Terminal avoid the risk, telling the carrier and its customer that containers without the Verified Gross Mass
Won?t be allowed in under any circumstances?

That and many other unresolved issues are raising anxiety levels among shippers, carriers and terminals as the implementation date is just a few months away. US exporters say the amendment to the SOLAS convention requiring shippers to provide a signed, certified weight to the ocean carrier and terminal is unworkable. They are asking how a shipper can be held responsible for the weight of a container whose tare weight, or unloaded weight, may be inaccurate, especially if the shipper never sees the container in cases where it?s loaded at a transload facility, possibly thousands of miles away from the exporter?s point of origin.

?It?s a fiasco,? said Peter Friedmann, executive director of the Agriculture Transportation Coalition, a group
Representing roughly 2,000 shippers. ?Everyone who knows about how cargo moves from the origin and onto a
Ship knows that this thing is absolutely unworkable and will create unbelievable congestion unless minds who
are familiar with how cargo moves are allowed to intercede.? Friedmann said the SOLAS issue was a bigger issue than merging container lines and shipping alliances, noting that virtually all agricultural exports ? 75 percent to 80 percent of all US outbound container shipments ? would be affected.

Key to the discussion of how the SOLAS rule will be implemented involves what will happen at the terminal gate when containers arrive. If terminals bar entry to containers for which a VGM hasn?t been provided, there could be significant disruption to trade flows. All parties appear to be waiting on the US Coast Guard to issue guidelines, which are expected to be published in February.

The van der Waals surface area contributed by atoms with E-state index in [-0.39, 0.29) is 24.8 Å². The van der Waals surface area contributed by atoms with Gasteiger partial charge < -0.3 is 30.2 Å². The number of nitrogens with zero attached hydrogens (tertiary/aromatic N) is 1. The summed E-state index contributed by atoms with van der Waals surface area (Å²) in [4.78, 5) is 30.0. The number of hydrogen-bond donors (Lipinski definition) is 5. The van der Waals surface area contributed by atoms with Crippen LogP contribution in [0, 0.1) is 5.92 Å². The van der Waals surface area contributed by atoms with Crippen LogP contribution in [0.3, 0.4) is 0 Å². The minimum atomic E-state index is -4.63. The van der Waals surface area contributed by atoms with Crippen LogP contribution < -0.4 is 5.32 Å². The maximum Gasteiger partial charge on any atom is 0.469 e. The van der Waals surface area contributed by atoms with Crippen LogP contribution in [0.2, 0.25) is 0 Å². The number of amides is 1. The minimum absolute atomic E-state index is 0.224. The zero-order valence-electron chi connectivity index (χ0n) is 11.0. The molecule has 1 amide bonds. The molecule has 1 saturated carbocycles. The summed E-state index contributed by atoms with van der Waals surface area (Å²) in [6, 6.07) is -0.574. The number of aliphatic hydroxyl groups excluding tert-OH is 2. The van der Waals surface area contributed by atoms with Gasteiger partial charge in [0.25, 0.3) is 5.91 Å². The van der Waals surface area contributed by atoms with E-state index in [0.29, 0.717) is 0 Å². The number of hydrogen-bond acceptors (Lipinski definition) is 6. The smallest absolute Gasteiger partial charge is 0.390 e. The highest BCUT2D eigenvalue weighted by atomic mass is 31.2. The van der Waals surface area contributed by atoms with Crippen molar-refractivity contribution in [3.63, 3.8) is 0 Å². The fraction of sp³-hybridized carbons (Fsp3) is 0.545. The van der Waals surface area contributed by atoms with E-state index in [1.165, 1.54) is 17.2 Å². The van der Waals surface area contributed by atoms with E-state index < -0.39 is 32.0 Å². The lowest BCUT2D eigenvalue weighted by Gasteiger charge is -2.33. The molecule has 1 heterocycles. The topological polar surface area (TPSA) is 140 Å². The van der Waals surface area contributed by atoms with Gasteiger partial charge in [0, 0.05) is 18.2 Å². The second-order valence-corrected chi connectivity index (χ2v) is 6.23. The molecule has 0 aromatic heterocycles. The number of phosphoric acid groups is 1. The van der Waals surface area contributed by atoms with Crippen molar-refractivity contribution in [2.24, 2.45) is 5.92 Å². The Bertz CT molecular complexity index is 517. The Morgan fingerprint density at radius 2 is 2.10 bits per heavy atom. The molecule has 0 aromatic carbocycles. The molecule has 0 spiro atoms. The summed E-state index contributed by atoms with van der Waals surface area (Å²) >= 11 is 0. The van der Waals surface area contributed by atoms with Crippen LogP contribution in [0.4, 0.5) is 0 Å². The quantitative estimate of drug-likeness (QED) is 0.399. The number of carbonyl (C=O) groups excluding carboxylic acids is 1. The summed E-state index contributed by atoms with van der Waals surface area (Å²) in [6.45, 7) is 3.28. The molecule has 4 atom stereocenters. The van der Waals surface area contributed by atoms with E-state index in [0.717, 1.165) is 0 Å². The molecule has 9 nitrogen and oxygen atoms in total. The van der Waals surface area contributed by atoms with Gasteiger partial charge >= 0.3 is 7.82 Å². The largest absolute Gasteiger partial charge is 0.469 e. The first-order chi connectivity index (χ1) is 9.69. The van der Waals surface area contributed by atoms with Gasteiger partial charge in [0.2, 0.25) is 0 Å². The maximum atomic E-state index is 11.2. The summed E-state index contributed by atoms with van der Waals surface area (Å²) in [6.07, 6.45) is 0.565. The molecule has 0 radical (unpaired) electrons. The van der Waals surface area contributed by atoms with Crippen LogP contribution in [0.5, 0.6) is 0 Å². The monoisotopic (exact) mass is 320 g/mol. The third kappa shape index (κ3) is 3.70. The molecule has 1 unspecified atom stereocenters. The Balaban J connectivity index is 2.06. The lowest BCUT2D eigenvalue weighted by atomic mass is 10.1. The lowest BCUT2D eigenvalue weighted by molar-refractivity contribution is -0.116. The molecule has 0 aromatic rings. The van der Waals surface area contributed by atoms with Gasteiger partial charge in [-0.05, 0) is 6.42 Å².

Eleven US terminals have told one of the large container lines that they will refuse to admit containers that arrive at the gate unaccompanied by a signed VGM provided by the shipper. Thus it would appear that a number of terminals are adapting, or at least hoping to adapt, the position stated by Maher Terminals at New
York-New Jersey in December, which was that after July 1 it won?t admit any container for which a VGM has not already been received via electronic means. That position puts the onus on the carrier to obtain the VGM from the shipper earlier in the process, which could create difficulties for carriers in facilitating the flow of its customers? cargo and amounted to a stake in the ground that one carrier executive said ?doesn?t appear to be consultative.?

The story is likely far from over, as the carrier that was told by the 11 terminals that containers would get turned away said, ?we as a carrier will probably ask? the terminals to be flexible. Flexibility in essence means allowing containers into the terminal without the VGM. And given that the carriers are the main customers of the terminals, it remains an open question whether those terminals will be uncompromising in sticking to the position of no-VGM, no entry. Indeed, three other US terminals told the carrier that they would accept containers without the VGM with the understanding that such containers can?t be loaded as that would be a violation of US law under the SOLAS rule.

?What does a terminal operator do when a box shows up and doesn?t have the right information in order to validate the weight? That is where a lot of the discussion takes place,? Ron Widdows, the former APL CEO who is now a consultant and chairman of the World Shipping Council, the trade group representing container lines, told JOC.com in an interview this month. ?Is a terminal going to take the box and then seek to get the information? Or are they going to reject the box at the gate for the lack of the information?

There seem to be different views on how the terminal operators are going to behave in that regard.? The terminals? position stems in part from their fear of congestion stemming from having to pull out and sequester containers for which a VGM has not been received, which would require additional storage space and handling
costs that the terminal might have to absorb, and perhaps more importantly, interfere with the increasingly difficult task of handling the surges of containers coming moving on and off mega-ships. Anything that could create exceptions, that is, situations where containers can?t be loaded and where documentation or other issues need to get resolved, is a red flag for terminals. One senior carrier executive suggested that some terminals will take a wait and see approach, possibly allowing in some containers without the VGM, but watching carefully to see the number of exceptions and additional handling that is created.